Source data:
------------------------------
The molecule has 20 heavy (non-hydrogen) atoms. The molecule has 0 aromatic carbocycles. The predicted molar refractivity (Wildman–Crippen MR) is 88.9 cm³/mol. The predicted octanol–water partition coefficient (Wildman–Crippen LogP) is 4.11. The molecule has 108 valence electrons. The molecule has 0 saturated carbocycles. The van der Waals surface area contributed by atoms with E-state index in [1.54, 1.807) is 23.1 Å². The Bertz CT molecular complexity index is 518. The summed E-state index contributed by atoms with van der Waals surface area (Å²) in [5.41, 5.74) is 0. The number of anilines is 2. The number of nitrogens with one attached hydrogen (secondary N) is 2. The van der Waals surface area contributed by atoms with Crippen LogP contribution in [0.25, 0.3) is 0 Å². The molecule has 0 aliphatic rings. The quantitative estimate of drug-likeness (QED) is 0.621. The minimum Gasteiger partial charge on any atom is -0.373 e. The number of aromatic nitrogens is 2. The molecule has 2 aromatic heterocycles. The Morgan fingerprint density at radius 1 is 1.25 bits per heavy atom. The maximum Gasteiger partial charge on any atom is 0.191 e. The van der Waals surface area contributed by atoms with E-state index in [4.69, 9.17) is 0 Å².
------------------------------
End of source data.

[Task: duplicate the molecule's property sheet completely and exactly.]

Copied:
The molecule has 20 heavy (non-hydrogen) atoms. The molecule has 0 aromatic carbocycles. The predicted molar refractivity (Wildman–Crippen MR) is 88.9 cm³/mol. The predicted octanol–water partition coefficient (Wildman–Crippen LogP) is 4.11. The molecule has 108 valence electrons. The molecule has 0 saturated carbocycles. The van der Waals surface area contributed by atoms with E-state index in [1.54, 1.807) is 23.1 Å². The Bertz CT molecular complexity index is 518. The summed E-state index contributed by atoms with van der Waals surface area (Å²) in [5.41, 5.74) is 0. The number of anilines is 2. The number of nitrogens with one attached hydrogen (secondary N) is 2. The van der Waals surface area contributed by atoms with Crippen LogP contribution in [0.25, 0.3) is 0 Å². The molecule has 0 aliphatic rings. The quantitative estimate of drug-likeness (QED) is 0.621. The minimum Gasteiger partial charge on any atom is -0.373 e. The number of aromatic nitrogens is 2. The molecule has 2 aromatic heterocycles. The Morgan fingerprint density at radius 1 is 1.25 bits per heavy atom. The maximum Gasteiger partial charge on any atom is 0.191 e. The van der Waals surface area contributed by atoms with E-state index in [4.69, 9.17) is 0 Å².